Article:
Well, it wasn't meant to. It was intended to produce 6 to 8-bit images (64 to 256 colours) from 24-bit images. But one technique that works is:

  1. Run the algorithm with N=100 (or perhaps 30) colours and a sampling factor of 10 (or perhaps 30).
  2. Create an NxN matrix of the distances between the colours.
  3. Repeatedly find the two most similar colours, and eliminate one, until only the desired number of colours are left.
  4. For each image pixel, find the best-matching colour in this set (dithering will probably be required).

The FreeImage port doesn't work

The code as written assumes that pixels are not word aligned, while FreeImage assumes that they are. See the fixes below.

Do you know of any similar work?

Yes, see:

Are people using NeuQuant?

Yes indeed, for example:

Do I need to pay a license fee to use NeuQuant?

No, but you must include the copyright notice at the top of the program in the source code and documentation of the program using NeuQuant. See the copyright notice at the top of the program for more details.

What about routines to read and write image formats?

I'm afraid you'll have to supply your own, based on your preferred formats. There is plenty of free code around the net. See the '.h' include file for a skeleton main program, and Jürgen Weigert's netpbm wrapper for example code.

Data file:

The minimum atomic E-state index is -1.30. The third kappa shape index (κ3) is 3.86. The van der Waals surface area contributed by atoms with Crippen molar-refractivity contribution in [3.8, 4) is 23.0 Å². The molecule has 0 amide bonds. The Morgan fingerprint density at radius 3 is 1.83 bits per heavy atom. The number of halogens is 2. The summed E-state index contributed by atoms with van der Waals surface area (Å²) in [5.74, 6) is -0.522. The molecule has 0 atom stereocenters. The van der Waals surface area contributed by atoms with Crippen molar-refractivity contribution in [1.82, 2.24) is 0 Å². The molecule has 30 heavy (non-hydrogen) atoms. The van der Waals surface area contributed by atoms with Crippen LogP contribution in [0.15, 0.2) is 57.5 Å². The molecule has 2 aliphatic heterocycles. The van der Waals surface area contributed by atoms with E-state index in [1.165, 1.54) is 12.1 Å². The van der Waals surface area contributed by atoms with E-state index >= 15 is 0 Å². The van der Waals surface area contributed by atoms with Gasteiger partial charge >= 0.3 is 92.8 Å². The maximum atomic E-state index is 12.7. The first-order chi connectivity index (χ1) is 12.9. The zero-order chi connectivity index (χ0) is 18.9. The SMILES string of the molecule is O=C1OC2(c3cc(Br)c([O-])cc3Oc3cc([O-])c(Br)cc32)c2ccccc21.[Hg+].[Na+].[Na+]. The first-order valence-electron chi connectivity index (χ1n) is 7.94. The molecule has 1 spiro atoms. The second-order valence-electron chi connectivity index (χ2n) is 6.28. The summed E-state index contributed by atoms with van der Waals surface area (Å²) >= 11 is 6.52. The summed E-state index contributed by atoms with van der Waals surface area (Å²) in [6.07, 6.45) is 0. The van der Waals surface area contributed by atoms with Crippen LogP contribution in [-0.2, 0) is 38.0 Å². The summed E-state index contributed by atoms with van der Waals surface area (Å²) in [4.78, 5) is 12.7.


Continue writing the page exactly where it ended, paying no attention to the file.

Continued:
What about the main program for the C code?

I'm afraid you'll have to supply your own (I don't know what image formats you want to handle). See the question about image formats above.

How do I fix the code to handle 4-byte boundary alignment?

It's easy. Either do it in image load/store, or another way is:

  1. Fix the the calculation of samplepixels in learn().
  2. Fix the pixel access code in learn().
  3. Fix code to update p in learn().
  4. Fix the loop that calls inxsearch(b,g,r).

Can the code be adapted for the CIE Lab color space?

Sure! Most of the algorithm just operates on triples of sub-pixels, and doesn't care whether they are RGB or something else. The only required change is in the inxbuild() and inxsearch() functions, which index the colour map on the green sub-pixels first (relevant lines of code are marked), because the human eye is more sensitive to green. In Lab space, indexing on L first might be more appropriate.

I tried it, and the output looks terrible!

This is probably a bug in your main program. The C code assumes that writecolourmap(f) is called before inxbuild() (which re-sorts the colour map for increased efficiency). Fix your main program to do this. If you don't wish to do it that way, then inxsearch(b,g,r) must be rewritten, in a similar way to the Java version.

Have you done other work with Kohonen neural networks?

Yes, they are very powerful. See, for example: